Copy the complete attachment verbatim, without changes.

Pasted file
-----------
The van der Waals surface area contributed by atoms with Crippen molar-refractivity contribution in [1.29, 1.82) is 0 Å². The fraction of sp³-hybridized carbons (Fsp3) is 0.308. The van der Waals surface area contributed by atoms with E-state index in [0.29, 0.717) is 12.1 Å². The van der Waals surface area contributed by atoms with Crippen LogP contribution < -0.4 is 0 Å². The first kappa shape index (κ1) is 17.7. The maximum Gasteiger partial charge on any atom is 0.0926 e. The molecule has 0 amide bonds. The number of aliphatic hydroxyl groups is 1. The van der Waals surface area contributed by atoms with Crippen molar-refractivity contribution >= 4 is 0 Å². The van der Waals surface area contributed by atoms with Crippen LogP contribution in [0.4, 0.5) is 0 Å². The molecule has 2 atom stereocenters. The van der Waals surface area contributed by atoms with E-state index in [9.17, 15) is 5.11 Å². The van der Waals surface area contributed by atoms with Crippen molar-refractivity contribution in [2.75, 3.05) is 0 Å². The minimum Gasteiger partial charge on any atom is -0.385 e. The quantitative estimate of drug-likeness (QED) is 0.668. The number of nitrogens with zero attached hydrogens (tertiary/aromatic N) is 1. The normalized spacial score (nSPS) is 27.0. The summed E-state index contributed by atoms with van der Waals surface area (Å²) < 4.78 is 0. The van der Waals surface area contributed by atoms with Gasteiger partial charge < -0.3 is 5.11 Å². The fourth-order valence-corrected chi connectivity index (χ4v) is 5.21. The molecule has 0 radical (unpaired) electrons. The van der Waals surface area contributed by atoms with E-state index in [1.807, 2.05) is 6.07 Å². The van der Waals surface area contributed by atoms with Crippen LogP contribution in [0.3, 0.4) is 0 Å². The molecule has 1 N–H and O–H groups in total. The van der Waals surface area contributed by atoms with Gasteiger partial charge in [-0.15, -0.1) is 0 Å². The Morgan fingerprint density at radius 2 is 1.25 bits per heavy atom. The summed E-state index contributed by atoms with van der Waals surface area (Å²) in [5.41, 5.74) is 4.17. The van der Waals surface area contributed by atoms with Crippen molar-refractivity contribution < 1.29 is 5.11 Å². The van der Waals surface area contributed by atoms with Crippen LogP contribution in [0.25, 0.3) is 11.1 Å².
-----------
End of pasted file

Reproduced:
The van der Waals surface area contributed by atoms with Crippen molar-refractivity contribution in [1.29, 1.82) is 0 Å². The fraction of sp³-hybridized carbons (Fsp3) is 0.308. The van der Waals surface area contributed by atoms with E-state index in [0.29, 0.717) is 12.1 Å². The van der Waals surface area contributed by atoms with Crippen LogP contribution < -0.4 is 0 Å². The first kappa shape index (κ1) is 17.7. The maximum Gasteiger partial charge on any atom is 0.0926 e. The molecule has 0 amide bonds. The number of aliphatic hydroxyl groups is 1. The van der Waals surface area contributed by atoms with Crippen molar-refractivity contribution >= 4 is 0 Å². The van der Waals surface area contributed by atoms with Crippen LogP contribution in [0.4, 0.5) is 0 Å². The molecule has 2 atom stereocenters. The van der Waals surface area contributed by atoms with E-state index in [9.17, 15) is 5.11 Å². The van der Waals surface area contributed by atoms with Crippen molar-refractivity contribution in [2.75, 3.05) is 0 Å². The minimum Gasteiger partial charge on any atom is -0.385 e. The quantitative estimate of drug-likeness (QED) is 0.668. The number of nitrogens with zero attached hydrogens (tertiary/aromatic N) is 1. The normalized spacial score (nSPS) is 27.0. The summed E-state index contributed by atoms with van der Waals surface area (Å²) < 4.78 is 0. The van der Waals surface area contributed by atoms with Gasteiger partial charge < -0.3 is 5.11 Å². The fourth-order valence-corrected chi connectivity index (χ4v) is 5.21. The molecule has 0 radical (unpaired) electrons. The van der Waals surface area contributed by atoms with E-state index in [1.807, 2.05) is 6.07 Å². The van der Waals surface area contributed by atoms with Crippen LogP contribution in [0.3, 0.4) is 0 Å². The molecule has 1 N–H and O–H groups in total. The van der Waals surface area contributed by atoms with Gasteiger partial charge in [-0.15, -0.1) is 0 Å². The Morgan fingerprint density at radius 2 is 1.25 bits per heavy atom. The summed E-state index contributed by atoms with van der Waals surface area (Å²) in [5.41, 5.74) is 4.17. The van der Waals surface area contributed by atoms with Crippen molar-refractivity contribution < 1.29 is 5.11 Å². The van der Waals surface area contributed by atoms with Crippen LogP contribution in [0.25, 0.3) is 11.1 Å².